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In its original usage, during the Golden Age of Hollywood, the term more precisely identified films intended for distribution as the less-publicized bottom half of a double feature (akin to B-sides for recorded music). In its post-Golden Age usage, there is ambiguity on both sides of the definition: on the one hand, the primary interest of many inexpensive exploitation films is prurient; on the other, many B movies display a high degree of craft and aesthetic ingenuity.

In either usage, most B movies represent a particular genre—the Western was a Golden Age B movie staple, while low-budget science-fiction and horror films became more popular in the 1950s.

Some actors, such as Bela Lugosi, Eddie Constantine and Pam Grier, worked in B movies for most of their careers.

The term B actor is sometimes used to refer to a performer who finds work primarily or exclusively in B pictures.

The term connoted a general perception that B movies were inferior to the more lavishly budgeted headliners; individual B films were often ignored by critics.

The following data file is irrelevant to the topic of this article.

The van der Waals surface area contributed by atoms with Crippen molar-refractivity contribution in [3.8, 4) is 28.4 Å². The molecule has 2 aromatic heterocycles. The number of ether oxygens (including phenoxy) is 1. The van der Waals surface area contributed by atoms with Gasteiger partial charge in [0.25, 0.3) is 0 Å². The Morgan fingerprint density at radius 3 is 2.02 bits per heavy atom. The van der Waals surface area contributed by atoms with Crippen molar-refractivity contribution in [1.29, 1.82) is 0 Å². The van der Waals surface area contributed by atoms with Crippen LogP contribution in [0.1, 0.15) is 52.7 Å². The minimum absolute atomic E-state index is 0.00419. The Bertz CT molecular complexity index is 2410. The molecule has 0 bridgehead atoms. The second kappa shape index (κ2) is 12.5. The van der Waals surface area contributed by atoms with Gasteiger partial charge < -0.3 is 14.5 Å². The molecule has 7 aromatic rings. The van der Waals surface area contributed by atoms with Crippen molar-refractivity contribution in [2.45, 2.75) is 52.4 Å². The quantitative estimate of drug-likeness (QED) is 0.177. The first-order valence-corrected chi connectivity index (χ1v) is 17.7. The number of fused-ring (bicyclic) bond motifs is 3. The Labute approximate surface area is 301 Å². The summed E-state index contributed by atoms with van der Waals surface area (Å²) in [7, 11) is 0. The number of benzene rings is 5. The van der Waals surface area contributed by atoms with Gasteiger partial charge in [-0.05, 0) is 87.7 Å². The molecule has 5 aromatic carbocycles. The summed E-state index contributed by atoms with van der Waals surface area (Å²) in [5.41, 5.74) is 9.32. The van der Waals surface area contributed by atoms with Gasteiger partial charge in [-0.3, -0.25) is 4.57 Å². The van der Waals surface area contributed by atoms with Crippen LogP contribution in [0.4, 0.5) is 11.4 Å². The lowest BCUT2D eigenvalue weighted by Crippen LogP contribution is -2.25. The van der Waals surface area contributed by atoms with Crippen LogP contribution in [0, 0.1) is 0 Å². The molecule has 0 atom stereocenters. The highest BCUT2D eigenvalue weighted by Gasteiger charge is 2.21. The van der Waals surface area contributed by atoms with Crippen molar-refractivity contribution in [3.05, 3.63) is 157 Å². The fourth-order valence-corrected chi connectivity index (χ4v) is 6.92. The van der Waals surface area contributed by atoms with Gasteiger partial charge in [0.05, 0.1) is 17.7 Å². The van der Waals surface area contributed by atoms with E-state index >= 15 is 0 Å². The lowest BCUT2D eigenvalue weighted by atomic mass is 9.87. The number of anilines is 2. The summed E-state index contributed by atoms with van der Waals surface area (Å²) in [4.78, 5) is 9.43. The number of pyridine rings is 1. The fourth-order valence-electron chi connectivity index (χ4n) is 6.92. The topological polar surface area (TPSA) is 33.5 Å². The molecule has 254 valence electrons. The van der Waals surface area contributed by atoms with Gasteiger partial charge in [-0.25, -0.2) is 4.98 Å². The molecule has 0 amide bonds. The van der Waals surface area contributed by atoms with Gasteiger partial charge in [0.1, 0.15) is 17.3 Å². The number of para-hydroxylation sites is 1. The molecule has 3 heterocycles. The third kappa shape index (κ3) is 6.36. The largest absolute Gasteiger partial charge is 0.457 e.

Latter-day B movies still sometimes inspire multiple sequels, but series are less common.

With the widespread arrival of sound film in American theaters in 1929, many independent exhibitors began dropping the then-dominant presentation model, which involved live acts and a broad variety of shorts before a single featured film.

A new programming scheme developed that would soon become standard practice: a newsreel, a short and/or serial, and a cartoon, followed by a double feature.

The additional movie also gave the program "balance"—the practice of pairing different sorts of features suggested to potential customers that they could count on something of interest no matter what specifically was on the bill.

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